If you have felt vibration in response to a touch function on your smartphone, then you have experienced haptics. What was until recently available only to virtual reality enthusiasts and gamers, is now a feature of every smartphone and tablet.

Technical evolution has been so fast that it is hard to believe smartphones have been around for less than eight years and the tablet is just a little over three years old. As we try to keep up with the pace of change, it is easy to miss the fact that the electronics revolution has been underway for more than a century and digital electronics represents less than half of that time period.

Electronic technology can be divided into two basic forms: analog and digital. Long before there were microprocessors and memory chips that exchange all information, data, code, signals, etc. in a series of zeroes and ones, there were analog electronics such as resistors, capacitors, inductors, diodes and transistors.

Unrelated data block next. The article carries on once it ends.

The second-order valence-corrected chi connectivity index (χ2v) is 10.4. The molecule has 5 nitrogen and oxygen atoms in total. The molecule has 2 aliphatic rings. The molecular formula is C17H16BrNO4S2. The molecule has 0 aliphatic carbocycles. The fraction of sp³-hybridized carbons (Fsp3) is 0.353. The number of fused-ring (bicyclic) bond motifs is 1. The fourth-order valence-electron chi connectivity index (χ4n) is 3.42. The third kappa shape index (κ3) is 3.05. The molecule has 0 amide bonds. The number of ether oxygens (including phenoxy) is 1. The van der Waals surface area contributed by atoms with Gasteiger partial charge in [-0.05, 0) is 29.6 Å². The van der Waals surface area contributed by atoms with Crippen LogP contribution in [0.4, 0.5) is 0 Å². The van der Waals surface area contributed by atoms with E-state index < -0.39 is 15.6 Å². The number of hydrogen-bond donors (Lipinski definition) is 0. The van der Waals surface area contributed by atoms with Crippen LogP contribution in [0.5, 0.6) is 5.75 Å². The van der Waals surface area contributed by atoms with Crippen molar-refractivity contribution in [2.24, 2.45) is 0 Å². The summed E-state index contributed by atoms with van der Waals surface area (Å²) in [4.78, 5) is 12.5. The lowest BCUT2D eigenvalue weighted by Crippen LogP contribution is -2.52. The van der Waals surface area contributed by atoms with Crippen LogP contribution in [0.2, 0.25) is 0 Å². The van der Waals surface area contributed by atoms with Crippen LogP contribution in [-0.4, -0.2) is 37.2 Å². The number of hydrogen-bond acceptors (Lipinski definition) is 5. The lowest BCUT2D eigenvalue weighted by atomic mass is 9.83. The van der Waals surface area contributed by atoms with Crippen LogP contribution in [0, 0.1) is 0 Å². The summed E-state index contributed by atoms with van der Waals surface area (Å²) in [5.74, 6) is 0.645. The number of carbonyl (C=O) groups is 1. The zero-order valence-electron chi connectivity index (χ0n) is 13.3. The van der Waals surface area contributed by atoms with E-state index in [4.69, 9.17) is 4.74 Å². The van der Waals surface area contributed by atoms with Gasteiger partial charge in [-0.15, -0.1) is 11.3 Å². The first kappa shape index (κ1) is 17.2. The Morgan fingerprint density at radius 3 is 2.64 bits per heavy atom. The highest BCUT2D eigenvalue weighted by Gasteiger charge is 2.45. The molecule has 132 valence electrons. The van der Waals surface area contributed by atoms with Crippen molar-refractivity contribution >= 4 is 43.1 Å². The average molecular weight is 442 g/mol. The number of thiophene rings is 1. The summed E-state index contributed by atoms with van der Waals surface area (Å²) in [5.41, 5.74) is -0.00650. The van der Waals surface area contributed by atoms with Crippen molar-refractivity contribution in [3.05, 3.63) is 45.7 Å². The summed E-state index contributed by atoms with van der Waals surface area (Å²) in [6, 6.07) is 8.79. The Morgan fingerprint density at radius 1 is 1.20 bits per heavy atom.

The difference between a clock with hour, minute and second hands rotating around the face and the numerals on an Light Emitting Diode (LED) clock display is a simple illustration of analogue vs digital technology.

John Crosfield’s contributions to printing and the graphic arts spanned both analogue and digital electronics. His analogue systems were developed in the late 1940s and became dominant in the industry throughout the 1950s. When the first computers were introduced in the 1960s, Crosfield pioneered digital electronics and became a major worldwide provider of equipment into the 1960s and mid-70s.

Crosfield’s youth

Young John Crosfield

Young John F. Crosfield